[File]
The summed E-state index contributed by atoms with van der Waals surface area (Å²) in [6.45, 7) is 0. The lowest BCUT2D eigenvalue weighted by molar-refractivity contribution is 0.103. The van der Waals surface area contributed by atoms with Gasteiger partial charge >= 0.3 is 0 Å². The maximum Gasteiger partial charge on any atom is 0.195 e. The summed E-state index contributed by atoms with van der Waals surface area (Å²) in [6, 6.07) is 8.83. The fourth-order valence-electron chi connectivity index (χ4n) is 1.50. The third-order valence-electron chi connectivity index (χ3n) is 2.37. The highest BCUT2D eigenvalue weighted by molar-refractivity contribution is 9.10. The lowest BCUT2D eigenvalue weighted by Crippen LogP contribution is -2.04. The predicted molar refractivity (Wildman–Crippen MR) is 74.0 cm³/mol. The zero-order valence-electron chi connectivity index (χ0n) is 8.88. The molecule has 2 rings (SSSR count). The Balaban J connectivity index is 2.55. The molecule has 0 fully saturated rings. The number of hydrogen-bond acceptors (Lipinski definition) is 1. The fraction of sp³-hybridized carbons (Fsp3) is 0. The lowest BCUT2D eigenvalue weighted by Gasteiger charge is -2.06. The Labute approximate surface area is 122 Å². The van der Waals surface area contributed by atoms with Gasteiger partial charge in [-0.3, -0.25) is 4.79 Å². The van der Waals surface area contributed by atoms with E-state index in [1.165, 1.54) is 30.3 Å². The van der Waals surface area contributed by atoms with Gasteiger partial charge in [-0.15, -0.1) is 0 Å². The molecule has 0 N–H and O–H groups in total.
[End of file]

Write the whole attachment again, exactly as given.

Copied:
The summed E-state index contributed by atoms with van der Waals surface area (Å²) in [6.45, 7) is 0. The lowest BCUT2D eigenvalue weighted by molar-refractivity contribution is 0.103. The van der Waals surface area contributed by atoms with Gasteiger partial charge >= 0.3 is 0 Å². The maximum Gasteiger partial charge on any atom is 0.195 e. The summed E-state index contributed by atoms with van der Waals surface area (Å²) in [6, 6.07) is 8.83. The fourth-order valence-electron chi connectivity index (χ4n) is 1.50. The third-order valence-electron chi connectivity index (χ3n) is 2.37. The highest BCUT2D eigenvalue weighted by molar-refractivity contribution is 9.10. The lowest BCUT2D eigenvalue weighted by Crippen LogP contribution is -2.04. The predicted molar refractivity (Wildman–Crippen MR) is 74.0 cm³/mol. The zero-order valence-electron chi connectivity index (χ0n) is 8.88. The molecule has 2 rings (SSSR count). The Balaban J connectivity index is 2.55. The molecule has 0 fully saturated rings. The number of hydrogen-bond acceptors (Lipinski definition) is 1. The fraction of sp³-hybridized carbons (Fsp3) is 0. The lowest BCUT2D eigenvalue weighted by Gasteiger charge is -2.06. The Labute approximate surface area is 122 Å². The van der Waals surface area contributed by atoms with Gasteiger partial charge in [-0.3, -0.25) is 4.79 Å². The van der Waals surface area contributed by atoms with E-state index in [1.165, 1.54) is 30.3 Å². The van der Waals surface area contributed by atoms with Gasteiger partial charge in [-0.15, -0.1) is 0 Å². The molecule has 0 N–H and O–H groups in total.